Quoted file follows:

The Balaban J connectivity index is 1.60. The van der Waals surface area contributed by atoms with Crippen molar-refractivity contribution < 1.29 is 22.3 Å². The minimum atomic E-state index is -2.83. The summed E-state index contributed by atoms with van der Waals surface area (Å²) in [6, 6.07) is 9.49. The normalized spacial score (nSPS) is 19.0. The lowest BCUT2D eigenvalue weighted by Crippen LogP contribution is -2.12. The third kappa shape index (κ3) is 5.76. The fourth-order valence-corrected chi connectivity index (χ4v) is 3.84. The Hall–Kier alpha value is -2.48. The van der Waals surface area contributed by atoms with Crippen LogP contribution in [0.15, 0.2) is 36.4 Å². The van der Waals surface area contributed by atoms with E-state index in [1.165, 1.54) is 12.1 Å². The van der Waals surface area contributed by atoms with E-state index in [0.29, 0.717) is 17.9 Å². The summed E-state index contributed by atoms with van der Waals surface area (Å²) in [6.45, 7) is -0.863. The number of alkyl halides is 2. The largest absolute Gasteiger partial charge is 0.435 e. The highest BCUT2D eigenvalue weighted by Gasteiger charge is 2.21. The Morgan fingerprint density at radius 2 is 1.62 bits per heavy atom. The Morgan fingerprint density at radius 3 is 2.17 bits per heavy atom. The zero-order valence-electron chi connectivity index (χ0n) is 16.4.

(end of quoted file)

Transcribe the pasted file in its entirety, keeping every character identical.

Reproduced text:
The Balaban J connectivity index is 1.60. The van der Waals surface area contributed by atoms with Crippen molar-refractivity contribution < 1.29 is 22.3 Å². The minimum atomic E-state index is -2.83. The summed E-state index contributed by atoms with van der Waals surface area (Å²) in [6, 6.07) is 9.49. The normalized spacial score (nSPS) is 19.0. The lowest BCUT2D eigenvalue weighted by Crippen LogP contribution is -2.12. The third kappa shape index (κ3) is 5.76. The fourth-order valence-corrected chi connectivity index (χ4v) is 3.84. The Hall–Kier alpha value is -2.48. The van der Waals surface area contributed by atoms with Crippen LogP contribution in [0.15, 0.2) is 36.4 Å². The van der Waals surface area contributed by atoms with E-state index in [1.165, 1.54) is 12.1 Å². The van der Waals surface area contributed by atoms with E-state index in [0.29, 0.717) is 17.9 Å². The summed E-state index contributed by atoms with van der Waals surface area (Å²) in [6.45, 7) is -0.863. The number of alkyl halides is 2. The largest absolute Gasteiger partial charge is 0.435 e. The highest BCUT2D eigenvalue weighted by Gasteiger charge is 2.21. The Morgan fingerprint density at radius 2 is 1.62 bits per heavy atom. The Morgan fingerprint density at radius 3 is 2.17 bits per heavy atom. The zero-order valence-electron chi connectivity index (χ0n) is 16.4.